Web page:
Planetary Egos: Melancholia vs. The Tree of Life
In response to all the hype I’d been hearing for Lars von Trier’s new movie, I finally went to see Melancholia. After 2009’s Antichrist, I expected more beautifully saturated images, thinly veiled misogyny, and Charlotte Gainsbourg—and that’s just what I got. But Melancholia was hollow and overdramatic where Antichrist was poignant. After von Trier’s signature opening of gorgeous slow-motion scenes accompanied by opera music, the movie moved slower than slow motion. The characters, attending the wedding of Justine (Kirsten Dunst), are inexplicably anxious and tense. Justine slowly falls into catatonic despair as Melancholia, a mysterious “fly-by” planet, approaches Earth in its orbit. Justine and her sister Claire (Charlotte Gainsbourg) seem to know that all the astronomers are wrong—instead of passing Earth by, the two planets will collide, ending all life as we know it.
The action of the movie is exceedingly erratic. The actors run around a large estate, riding horses, sleeping, and throwing hissy fits. The only constant is Melancholia, whose beautiful blue hue slowly saturates the film as it approaches Earth. In the end, I was left with the very sensation von Trier is so infatuated with, a deep melancholy I could’ve gleaned from the title and the movie poster. In a press conference at Cannes, von Trier declared his use of German Romanticism and a Wagner soundtrack was a product of his Nazi sympathies, causing a media firestorm and prompting the Cannes Selection Committee to ban Melancholia from 2011’s festival. Melancholia is evidence of its director’s love of spectacle, because it is just that—an overdrawn (though visually stunning) spectacle, wrapped up in publicity stunt statements and the hype of arthouse film fans.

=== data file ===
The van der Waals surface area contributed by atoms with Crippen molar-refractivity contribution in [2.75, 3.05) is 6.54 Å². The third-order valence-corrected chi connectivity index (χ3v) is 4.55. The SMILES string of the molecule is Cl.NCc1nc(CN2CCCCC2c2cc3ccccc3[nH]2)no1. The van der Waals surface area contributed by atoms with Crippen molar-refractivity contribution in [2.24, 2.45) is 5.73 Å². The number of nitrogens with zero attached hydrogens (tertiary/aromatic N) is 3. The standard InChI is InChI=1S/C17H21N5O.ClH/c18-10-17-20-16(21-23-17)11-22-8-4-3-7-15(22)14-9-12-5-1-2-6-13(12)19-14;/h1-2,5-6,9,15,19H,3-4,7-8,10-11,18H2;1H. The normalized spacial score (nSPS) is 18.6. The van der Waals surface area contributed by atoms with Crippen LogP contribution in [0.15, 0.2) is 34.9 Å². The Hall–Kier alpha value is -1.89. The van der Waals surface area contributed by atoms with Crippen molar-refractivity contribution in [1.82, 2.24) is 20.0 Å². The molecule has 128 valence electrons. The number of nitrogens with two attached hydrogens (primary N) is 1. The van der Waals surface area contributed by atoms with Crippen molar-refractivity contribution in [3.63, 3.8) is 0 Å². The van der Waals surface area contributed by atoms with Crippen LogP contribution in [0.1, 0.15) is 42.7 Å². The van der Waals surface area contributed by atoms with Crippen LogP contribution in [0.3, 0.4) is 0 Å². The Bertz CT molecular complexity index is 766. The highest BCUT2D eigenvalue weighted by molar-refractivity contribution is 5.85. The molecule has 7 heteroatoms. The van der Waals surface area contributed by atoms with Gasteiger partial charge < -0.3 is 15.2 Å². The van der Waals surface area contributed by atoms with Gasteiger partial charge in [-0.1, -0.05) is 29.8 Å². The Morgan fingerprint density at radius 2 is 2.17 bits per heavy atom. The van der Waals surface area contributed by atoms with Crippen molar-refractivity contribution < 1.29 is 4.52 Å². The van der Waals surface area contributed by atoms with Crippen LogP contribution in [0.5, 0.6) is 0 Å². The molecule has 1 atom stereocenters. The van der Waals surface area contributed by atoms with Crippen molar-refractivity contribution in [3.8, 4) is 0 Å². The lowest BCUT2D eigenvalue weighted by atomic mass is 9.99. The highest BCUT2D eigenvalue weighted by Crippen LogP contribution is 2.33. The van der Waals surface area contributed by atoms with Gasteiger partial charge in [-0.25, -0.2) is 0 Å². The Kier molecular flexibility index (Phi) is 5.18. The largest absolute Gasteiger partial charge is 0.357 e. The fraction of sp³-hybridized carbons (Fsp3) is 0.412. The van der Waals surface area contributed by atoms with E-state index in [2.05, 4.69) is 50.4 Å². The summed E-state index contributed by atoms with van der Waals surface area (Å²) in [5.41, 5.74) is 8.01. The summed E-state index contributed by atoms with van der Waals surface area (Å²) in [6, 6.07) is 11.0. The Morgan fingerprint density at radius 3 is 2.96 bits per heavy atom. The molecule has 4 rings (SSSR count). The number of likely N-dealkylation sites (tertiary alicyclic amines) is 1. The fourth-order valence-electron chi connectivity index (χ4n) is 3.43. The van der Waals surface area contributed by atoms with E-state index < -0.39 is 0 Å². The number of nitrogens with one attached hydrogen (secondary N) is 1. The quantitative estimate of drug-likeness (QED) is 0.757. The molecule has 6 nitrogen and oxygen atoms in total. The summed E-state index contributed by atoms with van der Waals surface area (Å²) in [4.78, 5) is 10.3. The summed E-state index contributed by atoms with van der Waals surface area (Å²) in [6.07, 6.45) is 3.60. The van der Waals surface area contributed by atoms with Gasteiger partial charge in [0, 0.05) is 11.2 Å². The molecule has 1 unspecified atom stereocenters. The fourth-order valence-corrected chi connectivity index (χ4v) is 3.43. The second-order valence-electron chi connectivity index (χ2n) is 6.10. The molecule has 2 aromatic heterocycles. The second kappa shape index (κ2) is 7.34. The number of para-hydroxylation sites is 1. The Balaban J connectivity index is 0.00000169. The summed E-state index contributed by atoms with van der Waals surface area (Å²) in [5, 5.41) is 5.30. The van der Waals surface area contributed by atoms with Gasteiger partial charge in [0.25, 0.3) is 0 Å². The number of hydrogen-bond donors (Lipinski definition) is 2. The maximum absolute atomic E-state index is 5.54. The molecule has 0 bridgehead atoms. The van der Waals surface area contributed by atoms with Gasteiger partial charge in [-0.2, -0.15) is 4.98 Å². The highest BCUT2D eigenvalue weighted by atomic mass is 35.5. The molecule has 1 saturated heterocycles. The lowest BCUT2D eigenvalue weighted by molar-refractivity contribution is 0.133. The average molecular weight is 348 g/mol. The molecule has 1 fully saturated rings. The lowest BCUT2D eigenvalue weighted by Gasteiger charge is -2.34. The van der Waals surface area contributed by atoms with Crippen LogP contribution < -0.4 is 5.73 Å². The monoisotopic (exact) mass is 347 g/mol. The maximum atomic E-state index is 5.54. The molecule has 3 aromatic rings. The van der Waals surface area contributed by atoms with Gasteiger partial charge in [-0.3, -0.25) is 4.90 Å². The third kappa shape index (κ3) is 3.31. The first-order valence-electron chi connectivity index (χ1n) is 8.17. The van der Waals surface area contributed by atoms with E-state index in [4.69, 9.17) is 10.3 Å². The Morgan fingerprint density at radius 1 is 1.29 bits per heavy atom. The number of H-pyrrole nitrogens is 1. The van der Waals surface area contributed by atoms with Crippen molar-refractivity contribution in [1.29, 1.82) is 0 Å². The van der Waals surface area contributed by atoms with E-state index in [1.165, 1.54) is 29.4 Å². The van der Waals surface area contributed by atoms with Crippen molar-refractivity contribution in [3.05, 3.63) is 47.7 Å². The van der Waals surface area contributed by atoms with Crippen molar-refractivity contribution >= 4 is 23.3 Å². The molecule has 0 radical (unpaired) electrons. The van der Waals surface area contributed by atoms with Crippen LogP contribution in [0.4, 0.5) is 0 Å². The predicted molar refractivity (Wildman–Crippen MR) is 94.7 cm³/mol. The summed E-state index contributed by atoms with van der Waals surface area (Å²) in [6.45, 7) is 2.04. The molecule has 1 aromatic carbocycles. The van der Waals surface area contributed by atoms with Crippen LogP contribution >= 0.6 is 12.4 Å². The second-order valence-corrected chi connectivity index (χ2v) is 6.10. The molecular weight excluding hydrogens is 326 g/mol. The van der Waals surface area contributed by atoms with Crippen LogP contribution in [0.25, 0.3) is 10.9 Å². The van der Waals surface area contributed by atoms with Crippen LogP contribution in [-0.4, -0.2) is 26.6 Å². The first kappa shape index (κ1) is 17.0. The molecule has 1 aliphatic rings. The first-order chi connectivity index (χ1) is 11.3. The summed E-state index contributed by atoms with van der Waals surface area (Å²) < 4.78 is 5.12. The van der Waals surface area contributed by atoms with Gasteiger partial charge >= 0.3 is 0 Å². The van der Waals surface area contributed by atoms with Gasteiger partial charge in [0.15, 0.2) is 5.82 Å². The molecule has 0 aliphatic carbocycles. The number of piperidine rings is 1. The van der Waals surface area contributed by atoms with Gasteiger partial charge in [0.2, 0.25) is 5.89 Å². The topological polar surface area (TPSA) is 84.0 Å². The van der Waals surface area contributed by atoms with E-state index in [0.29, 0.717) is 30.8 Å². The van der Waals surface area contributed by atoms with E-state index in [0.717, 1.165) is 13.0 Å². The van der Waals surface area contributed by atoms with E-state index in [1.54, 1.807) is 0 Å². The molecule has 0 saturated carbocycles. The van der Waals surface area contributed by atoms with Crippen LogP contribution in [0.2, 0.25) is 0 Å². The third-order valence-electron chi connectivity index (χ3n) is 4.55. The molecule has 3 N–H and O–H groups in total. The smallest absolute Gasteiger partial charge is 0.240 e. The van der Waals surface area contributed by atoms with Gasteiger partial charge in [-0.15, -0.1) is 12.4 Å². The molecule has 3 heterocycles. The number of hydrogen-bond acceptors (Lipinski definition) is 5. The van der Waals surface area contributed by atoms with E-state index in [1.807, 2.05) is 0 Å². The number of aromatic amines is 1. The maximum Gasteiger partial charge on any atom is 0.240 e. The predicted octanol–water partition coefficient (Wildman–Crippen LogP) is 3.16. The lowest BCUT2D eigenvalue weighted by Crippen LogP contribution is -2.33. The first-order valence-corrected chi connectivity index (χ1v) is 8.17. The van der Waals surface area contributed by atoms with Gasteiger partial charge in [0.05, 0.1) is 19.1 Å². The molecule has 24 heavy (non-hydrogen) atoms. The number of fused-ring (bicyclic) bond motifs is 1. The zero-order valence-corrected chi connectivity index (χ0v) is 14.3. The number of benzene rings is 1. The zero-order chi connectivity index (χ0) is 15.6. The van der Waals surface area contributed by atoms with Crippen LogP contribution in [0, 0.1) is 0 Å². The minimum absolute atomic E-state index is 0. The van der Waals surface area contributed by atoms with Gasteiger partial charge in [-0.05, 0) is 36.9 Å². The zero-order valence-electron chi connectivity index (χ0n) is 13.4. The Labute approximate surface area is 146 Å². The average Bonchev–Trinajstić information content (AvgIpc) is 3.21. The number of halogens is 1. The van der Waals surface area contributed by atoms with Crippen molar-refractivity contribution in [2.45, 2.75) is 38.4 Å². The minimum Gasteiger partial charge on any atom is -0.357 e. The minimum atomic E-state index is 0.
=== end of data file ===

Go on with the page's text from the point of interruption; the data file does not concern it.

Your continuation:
Melancholia reminded me uncannily of The Tree of Life, recluse director Terence Malick’s magnum opus about, well, life itself. Tree of Life drags you through a barrage of images that seem culled from the pages of National Geographic—supernovas and solar flares, volcano eruptions, and even dinosaurs, all spliced into a story about a 1950’s suburban family. Throughout the film, voices whisper psalms and barely audible poetry while candles are lit or snuffed out. I respect Malick for trying to capture something as ineffable as the essence of life and death. But by the time Tree of Life drew to a close, I was overwhelmed by what seemed like twenty minutes of sunflowers, waves on beaches, flying birds, nebulae, and figures dressed in white. Malick’s predictable visual metaphors became as delicate as stampeding rhinoceri. Like Melancholia, Tree of Life tries to capture something indescribable within the human soul, resplendent with rich imagery, but does so through excess rather than deprivation. I wonder if the failures of both films will teach future filmmakers an important lesson: that sometimes the small and simple things around us can be just as meaningful as planets and solar systems.